As mentioned above, the number of visa lodgements has declined significantly with one exception — the number of bridging visa holders has increased by 6,922 compared with the last program year.
This is because many short-term visa holders could not depart Australia since the pandemic as flight availabilities have reduced substantially. Many people applied for visitor visas to maintain legal status. Visitor visas are granted for three (most commonly), six or 12 months. Unsurprisingly, many of them have applied for three or four visitor visas since last March. As a result, the processing time for a visitor visa has increased from just a few days before the pandemic to an average of six to nine months now.
Again, the Government knows exactly who holds a visa that would expire soon and the majority of them would be unable to depart Australia due to flight shortages and border restrictions globally. They should automatically extend their visas instead of asking people to individually lodge a new application and assess each application separately.
New Zealand has been automatically extending visas for people without them having to apply for a new visa since COVID-19 broke out.
3. Facilitating entries for individuals with critical skills
The problem with this category is there is no clear definition of “critical skills” or “critical sectors”. There is a large element of subjectivity and judgement. Many people keep making new requests when they get refused, hoping the next case officer would agree with them.
As the Government does not provide a detailed reason for refusing a travel exemption request, people have to speculate and include more information or change a category to apply again. It is not uncommon for people to make more than three attempts to get it approved. Some have made ten to 20 requests.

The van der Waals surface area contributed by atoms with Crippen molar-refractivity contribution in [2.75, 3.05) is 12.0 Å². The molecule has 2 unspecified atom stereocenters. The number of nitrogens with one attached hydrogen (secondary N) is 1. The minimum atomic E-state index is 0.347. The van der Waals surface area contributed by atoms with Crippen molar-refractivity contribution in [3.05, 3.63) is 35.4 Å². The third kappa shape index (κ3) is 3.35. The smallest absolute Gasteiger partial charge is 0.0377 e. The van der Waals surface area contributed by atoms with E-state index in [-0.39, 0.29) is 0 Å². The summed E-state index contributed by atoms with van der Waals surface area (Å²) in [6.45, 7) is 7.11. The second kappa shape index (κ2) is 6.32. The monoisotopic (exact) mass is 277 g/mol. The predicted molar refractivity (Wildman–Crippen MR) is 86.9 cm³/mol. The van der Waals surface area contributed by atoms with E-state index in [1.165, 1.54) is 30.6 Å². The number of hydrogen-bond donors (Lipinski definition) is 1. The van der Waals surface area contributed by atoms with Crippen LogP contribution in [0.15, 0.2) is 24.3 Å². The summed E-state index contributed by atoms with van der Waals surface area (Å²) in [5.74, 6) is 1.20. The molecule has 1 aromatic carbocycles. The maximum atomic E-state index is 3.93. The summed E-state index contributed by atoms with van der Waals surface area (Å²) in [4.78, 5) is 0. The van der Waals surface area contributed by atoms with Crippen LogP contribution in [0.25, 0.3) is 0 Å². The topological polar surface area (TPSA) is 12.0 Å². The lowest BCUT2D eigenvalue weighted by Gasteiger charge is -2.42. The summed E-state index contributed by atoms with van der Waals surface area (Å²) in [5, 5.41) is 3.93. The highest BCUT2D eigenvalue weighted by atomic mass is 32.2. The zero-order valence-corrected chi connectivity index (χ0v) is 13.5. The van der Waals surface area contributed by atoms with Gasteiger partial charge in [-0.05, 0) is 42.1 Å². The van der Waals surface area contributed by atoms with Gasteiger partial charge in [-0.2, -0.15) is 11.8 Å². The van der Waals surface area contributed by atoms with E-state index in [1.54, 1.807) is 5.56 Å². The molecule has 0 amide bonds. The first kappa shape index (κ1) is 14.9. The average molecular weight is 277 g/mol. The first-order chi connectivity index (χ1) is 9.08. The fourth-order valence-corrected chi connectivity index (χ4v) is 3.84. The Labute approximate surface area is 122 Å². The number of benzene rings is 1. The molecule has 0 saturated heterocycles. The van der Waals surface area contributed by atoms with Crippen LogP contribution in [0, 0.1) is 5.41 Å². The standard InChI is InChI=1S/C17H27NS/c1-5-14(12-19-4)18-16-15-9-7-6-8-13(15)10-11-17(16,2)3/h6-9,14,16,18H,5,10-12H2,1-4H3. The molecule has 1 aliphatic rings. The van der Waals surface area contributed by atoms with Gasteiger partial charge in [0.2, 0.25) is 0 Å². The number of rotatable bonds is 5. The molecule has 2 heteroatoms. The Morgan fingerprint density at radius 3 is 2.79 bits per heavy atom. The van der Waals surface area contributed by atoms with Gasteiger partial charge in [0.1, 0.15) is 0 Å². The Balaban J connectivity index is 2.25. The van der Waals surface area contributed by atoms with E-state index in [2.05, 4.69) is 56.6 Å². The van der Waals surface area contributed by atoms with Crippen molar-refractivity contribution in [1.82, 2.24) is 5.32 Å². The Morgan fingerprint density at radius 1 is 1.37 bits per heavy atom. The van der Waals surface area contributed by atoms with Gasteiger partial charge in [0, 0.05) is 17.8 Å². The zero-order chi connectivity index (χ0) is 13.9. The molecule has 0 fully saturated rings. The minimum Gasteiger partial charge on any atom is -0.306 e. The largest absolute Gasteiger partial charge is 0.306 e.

Occupations are classified into eight major groups in Australia, known as the ANZSCO — Australian and New Zealand Standard Classification of Occupations. Each occupation is assigned a six-digit code which is what we use to indicate a person’s occupation when applying for visas.
There are different skilled occupation lists — different skilled occupations are needed in the short-term, long-term or in regional Australia. People get a particular skilled visa when they have a skill that is on one of those lists. There is no ambiguity as to which occupation is critical, which is not.
Industries are classified in a similar manner, known as ANZSIC — Australian and New Zealand Standard Industrial Classification.
If the Government clearly define “critical skills” and “critical sectors” using codes from ANZSCO and ANZSIC like what we do for visas, there would be a lot fewer discretionary decisions and repetitive requests.
4. Supporting economic recovery by prioritising visas for individuals with an occupation on PMSOL
The Priority Migration Skilled Occupation List (PMSOL) identifies 44 occupations that fill critical skills needed most urgently to support the economic recovery from COVID-19.
Once again, it does not require an assessment at all. Either people have one of the 44 occupations or they don’t. All skilled visa requires people to identify their occupation on the application form — the Government knows exactly who has which occupation. The Government should just go ahead and process their visas.
For those who already have a visa with one of the 44 occupations, the Government should notify all of them by email that they are exempt from the travel restrictions. No one should have to apply and the Government should not have to individually approve each request.
It is difficult to believe Home Affairs is working more slowly with a more than 80% reduction in visa lodgements since last March. It is even more difficult to believe Home Affairs is individually assessing applications that can easily be bulk approved by their system. The only thing you can count on this Government to be good at is visa processing time getting longer and longer.
Lina Li works as an immigration consultant in the immigration industry. She has extensive experience in the corporate migration sector and works closely with government agencies in making changes to the current migration program. You can follow Lina on Twitter @Lina52412342.